By Ben Spielberg
As I halfheartedly worked on a paper on Sunday night, an infomercial on Comedy Central piqued my interest. It was some type of advertisement for recovery. However, like most treatment centers flaunting late-night commercials, there was a catch. Turn To Help labels itself as a place to go when opioid dependents feel alone and/or want help.
The problem is not the website. The problem is that Reckitt Benckiser Pharmaceuticals owns the website. Reckitt Benckiser Pharmaceuticals owns something else, too: Suboxone. Yes, the same Suboxone that is used as an opioid maintenance alternative to the “liquid handcuffs” of Methadone. And, yes, the same Suboxone that led to a 13% net increase in revenue for Reckitt Benckiser in 2009.
In this case, we are facing two distinct dilemmas. On the one hand, Reckitt Benckiser is doing something positive, because they are making harm reduction mainstream, thus leading to a reduced crime and disease rate. On the other hand, Reckitt Benckiser is advertising maintenance as recovery in order to sell a product that prolongs withdrawal in order to make a profit.
Upon visiting the Turn to Help website, I can do three things: learn about opioid dependence, take a quick survey if I am unsure of my addiction, or find a licensed doctor near my zip code. It is only after checking out the bottom of the “Treatment” category, after tabs of licensed doctors and methadone clinics, that I found information regarding 12-step programs and inpatient treatment options. However, there was no information about where to find them. Surely, the website developers for Reckitt Benckiser could figure out an algorithm to find a few meetings or treatment centers in different cities.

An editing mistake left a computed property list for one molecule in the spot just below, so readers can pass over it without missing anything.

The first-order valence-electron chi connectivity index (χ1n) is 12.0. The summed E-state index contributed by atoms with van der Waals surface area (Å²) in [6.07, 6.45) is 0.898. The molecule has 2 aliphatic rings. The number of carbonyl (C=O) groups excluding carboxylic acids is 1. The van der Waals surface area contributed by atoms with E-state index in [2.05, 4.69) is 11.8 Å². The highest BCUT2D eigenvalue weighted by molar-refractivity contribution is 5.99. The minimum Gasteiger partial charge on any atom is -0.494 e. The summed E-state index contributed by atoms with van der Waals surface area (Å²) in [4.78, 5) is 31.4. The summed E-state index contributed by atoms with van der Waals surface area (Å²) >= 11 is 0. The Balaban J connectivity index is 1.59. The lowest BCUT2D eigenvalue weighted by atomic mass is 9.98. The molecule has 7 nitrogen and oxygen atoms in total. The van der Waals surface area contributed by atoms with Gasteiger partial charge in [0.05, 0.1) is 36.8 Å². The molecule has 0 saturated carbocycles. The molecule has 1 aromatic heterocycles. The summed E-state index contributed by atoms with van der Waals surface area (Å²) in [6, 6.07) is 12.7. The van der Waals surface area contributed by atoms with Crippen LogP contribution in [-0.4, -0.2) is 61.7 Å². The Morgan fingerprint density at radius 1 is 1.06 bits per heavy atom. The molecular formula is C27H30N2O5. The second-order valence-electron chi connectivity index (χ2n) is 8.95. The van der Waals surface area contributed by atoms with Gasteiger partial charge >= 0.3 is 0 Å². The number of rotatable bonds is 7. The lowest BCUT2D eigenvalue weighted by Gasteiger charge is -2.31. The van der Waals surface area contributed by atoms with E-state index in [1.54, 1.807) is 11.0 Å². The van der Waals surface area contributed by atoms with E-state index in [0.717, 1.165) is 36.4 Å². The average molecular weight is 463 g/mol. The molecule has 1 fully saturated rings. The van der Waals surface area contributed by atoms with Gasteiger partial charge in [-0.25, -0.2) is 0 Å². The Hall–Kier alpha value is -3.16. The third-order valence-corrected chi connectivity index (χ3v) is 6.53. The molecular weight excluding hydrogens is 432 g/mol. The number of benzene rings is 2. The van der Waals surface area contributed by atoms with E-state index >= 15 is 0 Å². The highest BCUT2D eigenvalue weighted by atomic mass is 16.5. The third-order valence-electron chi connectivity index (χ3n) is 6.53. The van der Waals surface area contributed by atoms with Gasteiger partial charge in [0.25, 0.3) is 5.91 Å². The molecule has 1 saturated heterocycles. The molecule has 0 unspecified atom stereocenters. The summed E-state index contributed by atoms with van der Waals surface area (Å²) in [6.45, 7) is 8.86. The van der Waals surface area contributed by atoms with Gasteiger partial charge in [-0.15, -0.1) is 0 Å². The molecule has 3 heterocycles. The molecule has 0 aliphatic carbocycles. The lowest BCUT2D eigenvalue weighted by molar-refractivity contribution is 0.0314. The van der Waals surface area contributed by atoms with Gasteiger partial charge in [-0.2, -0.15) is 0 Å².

Turn to Help isn’t necessarily a bad idea--in fact, it’s a great strategy to take up the most market share possible, just short of selling heroin and owning rehabs. Phillip Morris owns “Quit Assist,” but even they don’t have the audacity to peddle their nicotine patches and gums to desperate smokers. Suboxone isn’t necessarily bad, but it needs to be marketed transparently—at least until the tablets can absorb an AA meeting and three months of primary treatment at Beit T’Shuvah. If that’s the case, then find me a doctor ASAP.